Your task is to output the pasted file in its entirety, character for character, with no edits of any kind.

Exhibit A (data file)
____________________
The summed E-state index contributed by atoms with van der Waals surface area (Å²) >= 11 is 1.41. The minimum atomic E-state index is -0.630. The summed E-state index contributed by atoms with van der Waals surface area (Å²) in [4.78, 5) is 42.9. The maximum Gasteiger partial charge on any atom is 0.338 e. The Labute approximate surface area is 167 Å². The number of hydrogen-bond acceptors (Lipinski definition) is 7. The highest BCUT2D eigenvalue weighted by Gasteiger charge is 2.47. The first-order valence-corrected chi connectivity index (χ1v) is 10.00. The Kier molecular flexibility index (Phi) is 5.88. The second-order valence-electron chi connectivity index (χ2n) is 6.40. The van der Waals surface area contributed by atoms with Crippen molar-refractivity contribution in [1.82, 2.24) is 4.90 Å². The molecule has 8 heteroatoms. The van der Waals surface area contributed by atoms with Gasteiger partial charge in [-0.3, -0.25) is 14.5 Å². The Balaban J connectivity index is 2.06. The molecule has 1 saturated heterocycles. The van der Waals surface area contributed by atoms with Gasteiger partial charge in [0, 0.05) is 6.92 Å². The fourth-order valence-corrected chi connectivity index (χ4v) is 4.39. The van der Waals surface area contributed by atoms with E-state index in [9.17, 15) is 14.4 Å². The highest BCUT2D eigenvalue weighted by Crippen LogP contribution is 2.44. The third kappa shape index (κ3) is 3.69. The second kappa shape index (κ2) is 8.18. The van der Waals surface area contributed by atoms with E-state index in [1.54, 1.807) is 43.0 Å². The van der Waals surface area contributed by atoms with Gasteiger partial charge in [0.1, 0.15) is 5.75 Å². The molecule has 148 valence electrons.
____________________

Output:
The summed E-state index contributed by atoms with van der Waals surface area (Å²) >= 11 is 1.41. The minimum atomic E-state index is -0.630. The summed E-state index contributed by atoms with van der Waals surface area (Å²) in [4.78, 5) is 42.9. The maximum Gasteiger partial charge on any atom is 0.338 e. The Labute approximate surface area is 167 Å². The number of hydrogen-bond acceptors (Lipinski definition) is 7. The highest BCUT2D eigenvalue weighted by Gasteiger charge is 2.47. The first-order valence-corrected chi connectivity index (χ1v) is 10.00. The Kier molecular flexibility index (Phi) is 5.88. The second-order valence-electron chi connectivity index (χ2n) is 6.40. The van der Waals surface area contributed by atoms with Crippen molar-refractivity contribution in [1.82, 2.24) is 4.90 Å². The molecule has 8 heteroatoms. The van der Waals surface area contributed by atoms with Gasteiger partial charge in [-0.3, -0.25) is 14.5 Å². The Balaban J connectivity index is 2.06. The molecule has 1 saturated heterocycles. The van der Waals surface area contributed by atoms with Gasteiger partial charge in [0, 0.05) is 6.92 Å². The fourth-order valence-corrected chi connectivity index (χ4v) is 4.39. The van der Waals surface area contributed by atoms with E-state index in [9.17, 15) is 14.4 Å². The highest BCUT2D eigenvalue weighted by Crippen LogP contribution is 2.44. The third kappa shape index (κ3) is 3.69. The second kappa shape index (κ2) is 8.18. The van der Waals surface area contributed by atoms with E-state index in [1.54, 1.807) is 43.0 Å². The van der Waals surface area contributed by atoms with Gasteiger partial charge in [0.1, 0.15) is 5.75 Å². The molecule has 148 valence electrons.